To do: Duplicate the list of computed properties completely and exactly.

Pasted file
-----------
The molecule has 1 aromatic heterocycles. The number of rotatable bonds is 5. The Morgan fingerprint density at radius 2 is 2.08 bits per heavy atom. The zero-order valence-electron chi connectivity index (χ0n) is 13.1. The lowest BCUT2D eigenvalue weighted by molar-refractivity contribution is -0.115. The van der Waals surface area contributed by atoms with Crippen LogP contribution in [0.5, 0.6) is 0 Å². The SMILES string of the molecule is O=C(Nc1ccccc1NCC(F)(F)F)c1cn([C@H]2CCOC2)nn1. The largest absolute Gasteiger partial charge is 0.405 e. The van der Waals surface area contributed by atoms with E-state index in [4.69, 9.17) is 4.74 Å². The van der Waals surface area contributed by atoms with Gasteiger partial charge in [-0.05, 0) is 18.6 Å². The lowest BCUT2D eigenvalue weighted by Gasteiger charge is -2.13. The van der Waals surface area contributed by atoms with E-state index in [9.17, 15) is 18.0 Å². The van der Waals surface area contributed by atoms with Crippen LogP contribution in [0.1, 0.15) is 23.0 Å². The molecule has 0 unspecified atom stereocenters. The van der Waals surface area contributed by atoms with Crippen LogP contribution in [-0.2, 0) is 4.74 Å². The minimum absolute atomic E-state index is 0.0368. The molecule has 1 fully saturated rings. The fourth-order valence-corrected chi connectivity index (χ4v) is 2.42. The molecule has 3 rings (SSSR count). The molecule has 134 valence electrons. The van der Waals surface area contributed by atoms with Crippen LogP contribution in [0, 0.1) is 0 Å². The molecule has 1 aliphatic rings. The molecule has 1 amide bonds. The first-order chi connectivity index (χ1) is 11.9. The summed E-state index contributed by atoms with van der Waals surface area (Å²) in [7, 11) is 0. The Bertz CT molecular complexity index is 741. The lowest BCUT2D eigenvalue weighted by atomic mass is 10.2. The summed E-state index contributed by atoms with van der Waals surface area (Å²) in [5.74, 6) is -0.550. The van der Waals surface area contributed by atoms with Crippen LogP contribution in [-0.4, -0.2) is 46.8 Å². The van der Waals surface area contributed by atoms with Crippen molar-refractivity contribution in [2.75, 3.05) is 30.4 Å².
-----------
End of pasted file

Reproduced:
The molecule has 1 aromatic heterocycles. The number of rotatable bonds is 5. The Morgan fingerprint density at radius 2 is 2.08 bits per heavy atom. The zero-order valence-electron chi connectivity index (χ0n) is 13.1. The lowest BCUT2D eigenvalue weighted by molar-refractivity contribution is -0.115. The van der Waals surface area contributed by atoms with Crippen LogP contribution in [0.5, 0.6) is 0 Å². The SMILES string of the molecule is O=C(Nc1ccccc1NCC(F)(F)F)c1cn([C@H]2CCOC2)nn1. The largest absolute Gasteiger partial charge is 0.405 e. The van der Waals surface area contributed by atoms with E-state index in [4.69, 9.17) is 4.74 Å². The van der Waals surface area contributed by atoms with Gasteiger partial charge in [-0.05, 0) is 18.6 Å². The lowest BCUT2D eigenvalue weighted by Gasteiger charge is -2.13. The van der Waals surface area contributed by atoms with E-state index in [9.17, 15) is 18.0 Å². The van der Waals surface area contributed by atoms with Crippen LogP contribution in [0.1, 0.15) is 23.0 Å². The molecule has 0 unspecified atom stereocenters. The van der Waals surface area contributed by atoms with Crippen LogP contribution in [-0.2, 0) is 4.74 Å². The minimum absolute atomic E-state index is 0.0368. The molecule has 1 fully saturated rings. The fourth-order valence-corrected chi connectivity index (χ4v) is 2.42. The molecule has 3 rings (SSSR count). The molecule has 134 valence electrons. The van der Waals surface area contributed by atoms with Crippen LogP contribution in [0, 0.1) is 0 Å². The molecule has 1 aliphatic rings. The molecule has 1 amide bonds. The first-order chi connectivity index (χ1) is 11.9. The summed E-state index contributed by atoms with van der Waals surface area (Å²) in [7, 11) is 0. The Bertz CT molecular complexity index is 741. The lowest BCUT2D eigenvalue weighted by atomic mass is 10.2. The summed E-state index contributed by atoms with van der Waals surface area (Å²) in [5.74, 6) is -0.550. The van der Waals surface area contributed by atoms with Crippen LogP contribution in [-0.4, -0.2) is 46.8 Å². The van der Waals surface area contributed by atoms with Crippen molar-refractivity contribution in [2.75, 3.05) is 30.4 Å².